many times I have heard first hand accounts of nightmare MVD’s where
the person comes out of surgery worse than when they went in. Plus
any time you go under sedation you are risking your life. Another
thing is that it is very expensive and not everyone has access to an
excellent surgeon let alone insurance that will cover the procedure.
My husband had one of the very best neurosurgeons do his MVD ~Dr. Kim
Burchiel ~ He is compassionate and very talented. When my husband
came out of surgery with good results, I too was wondering why
everyone didn’t have this miracle procedure done. Now, sadly, I
know. Each person needs to look at every option available to them
and make their own choice. All I beg is that each person know the
pros and cons of every choice and make an informed decision where
they know all the risks.
Many people don’t even know that they can loose their eyesight or
hearing with the surgery. Also, if the doctor does not see a
compression, they will often sever the nerve without prior discussing
this with the patient… which leads to AD (think phantom leg pain on
an amputee). Strangely, my husbands eyesight changed and he never
wore glasses again after his MVD surgery… so that was kind of a
good thing. However, he still says that he will NEVER do it again.

Hope that helps…


On Apr 28, 2008, at 6:48 PM, NHM wrote:


Well said Denise. I too have heard of some bad effects of this surgery. I would have to be at the end of my rope before I’d let anyone go near my brain. I have had two GammaKnifes and still suffer. One of the side effects were that I too had the “buggy” feeling in my left cheek as well as a numbness and still do five years later.


When I read the above post I started to get very mad! I’m glad that the
following posts summed up what was in my mind, in a much nicer way. Remember
it is “BRAIN” surgery! I would rather take more non invasive therapys ,
unless I had tried everything under the sun! If you were the one suffering ,
you would get it. It is so easy for people to give advice, but until it is
YOU who has to face the music, it is best not to judge what others are
doing! I wish your husband well. This condition is one of the worst things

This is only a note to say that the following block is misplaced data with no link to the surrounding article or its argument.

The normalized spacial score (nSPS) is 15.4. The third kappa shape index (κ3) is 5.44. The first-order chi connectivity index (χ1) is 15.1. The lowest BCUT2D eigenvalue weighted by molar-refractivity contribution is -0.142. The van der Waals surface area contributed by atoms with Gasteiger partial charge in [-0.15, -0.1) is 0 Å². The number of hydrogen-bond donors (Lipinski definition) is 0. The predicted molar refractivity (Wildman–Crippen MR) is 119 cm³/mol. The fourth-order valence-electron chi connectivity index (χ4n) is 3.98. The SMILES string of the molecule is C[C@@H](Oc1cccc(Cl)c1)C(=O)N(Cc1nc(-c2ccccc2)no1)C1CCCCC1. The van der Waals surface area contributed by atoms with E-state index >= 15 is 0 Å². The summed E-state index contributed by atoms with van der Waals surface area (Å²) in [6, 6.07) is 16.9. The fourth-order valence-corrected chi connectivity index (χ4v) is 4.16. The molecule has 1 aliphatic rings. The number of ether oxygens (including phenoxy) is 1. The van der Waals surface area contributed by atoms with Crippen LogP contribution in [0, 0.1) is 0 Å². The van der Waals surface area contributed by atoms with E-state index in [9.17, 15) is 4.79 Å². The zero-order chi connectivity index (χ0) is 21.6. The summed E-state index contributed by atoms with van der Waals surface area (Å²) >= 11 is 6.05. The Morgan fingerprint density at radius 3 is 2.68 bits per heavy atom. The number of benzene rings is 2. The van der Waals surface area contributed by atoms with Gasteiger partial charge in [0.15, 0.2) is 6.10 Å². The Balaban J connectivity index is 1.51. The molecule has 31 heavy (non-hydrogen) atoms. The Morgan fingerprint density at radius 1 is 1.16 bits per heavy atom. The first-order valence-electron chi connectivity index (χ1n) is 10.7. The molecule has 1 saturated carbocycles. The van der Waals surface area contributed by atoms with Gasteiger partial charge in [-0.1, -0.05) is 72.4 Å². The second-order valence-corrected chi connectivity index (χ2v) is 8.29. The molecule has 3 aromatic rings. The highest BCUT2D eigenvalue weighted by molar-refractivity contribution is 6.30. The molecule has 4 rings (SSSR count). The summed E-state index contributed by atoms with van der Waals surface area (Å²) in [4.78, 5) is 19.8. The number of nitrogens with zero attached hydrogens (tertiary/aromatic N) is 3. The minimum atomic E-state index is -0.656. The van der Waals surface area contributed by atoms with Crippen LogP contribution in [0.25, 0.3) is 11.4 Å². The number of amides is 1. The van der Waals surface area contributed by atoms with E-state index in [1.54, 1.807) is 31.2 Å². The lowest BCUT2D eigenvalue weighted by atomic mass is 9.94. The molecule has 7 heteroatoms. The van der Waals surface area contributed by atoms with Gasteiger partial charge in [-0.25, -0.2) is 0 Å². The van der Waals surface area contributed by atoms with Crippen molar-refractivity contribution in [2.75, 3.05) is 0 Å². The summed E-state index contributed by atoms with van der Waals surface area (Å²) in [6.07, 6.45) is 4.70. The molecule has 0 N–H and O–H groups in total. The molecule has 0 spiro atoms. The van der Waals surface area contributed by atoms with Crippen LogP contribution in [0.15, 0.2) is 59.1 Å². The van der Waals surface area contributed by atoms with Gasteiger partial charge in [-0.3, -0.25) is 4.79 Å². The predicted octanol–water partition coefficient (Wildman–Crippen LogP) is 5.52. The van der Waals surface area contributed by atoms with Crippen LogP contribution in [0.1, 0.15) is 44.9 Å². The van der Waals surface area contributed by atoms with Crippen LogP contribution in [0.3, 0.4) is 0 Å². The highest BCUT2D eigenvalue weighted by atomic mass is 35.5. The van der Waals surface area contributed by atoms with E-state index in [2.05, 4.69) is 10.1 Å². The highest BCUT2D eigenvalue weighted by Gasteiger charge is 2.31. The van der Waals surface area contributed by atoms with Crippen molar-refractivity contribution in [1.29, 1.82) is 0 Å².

that could happen to someone. It is a daily battle to survive the pain. I
have ATN. I am always in pain ( aching, burning,throbbing, tightness) in my
mouth. It feels like the worst tooth ache ever. I have had 4 teeth pulled
after numerous dental procedures. I know that I’m stuck with this pain for
life. I will do pretty much anything I can do for it. I have already tried
many therapies, but they didn’t touch the pain. I am still very far a way
from making the decision to try surgery. I know it really doesn’t help ATN .
I think that my Trigeminal nerve is damaged. Not much they can do for that.
I am going to NYC to Colombia Pain Center. I am going to try Low Level Laser
treatments. They have made some breakthroughs using Lasers for pain. It is
noninvasive, and there are no cons to it. I may also go on Methadone. I have
heard that it works very well for nerve pain. I’ll post my results, so
others can see if either of these treatments work. :slight_smile: BEW

On Tue, Apr 29, 2008 at 10:15 AM, bez52 <> wrote:


BEW, I do have TN. I am not looking at this from the outside. I, like everyone, am searching for answers. Never get mad at a post. WE are all in this together. Remember that writing can be read with the wrong tone. I was looking for answers, not questioning anyone else’s choices.

OregonDenise, Thanks! I think meeting this one person who went through the surgery so well, made me frustrated with the whole medication process. I have had TN for only two years now and so far have not taken any meds. But, the pain is bad enough that I have an appt with my Neuro to find out what to do next. I was wishing this surgery was the answer. MRI’s that I have had show nothing. Did your husband have an MRI before the surgery? Did the Surgeon see the nerve problem on the MRI? Yikes! I am so confused.


My apologies, I didn’t mean to hurt anyones feelings. I must have read your
post wrong. I hope you find some relief. I know it is rough. Bew
On Tue, Apr 29, 2008 at 12:33 PM, NHM <> wrote:


Ah, just starting the journey? You must have many questions! I
highly recommend you get the book “Striking Back:The Trigeminal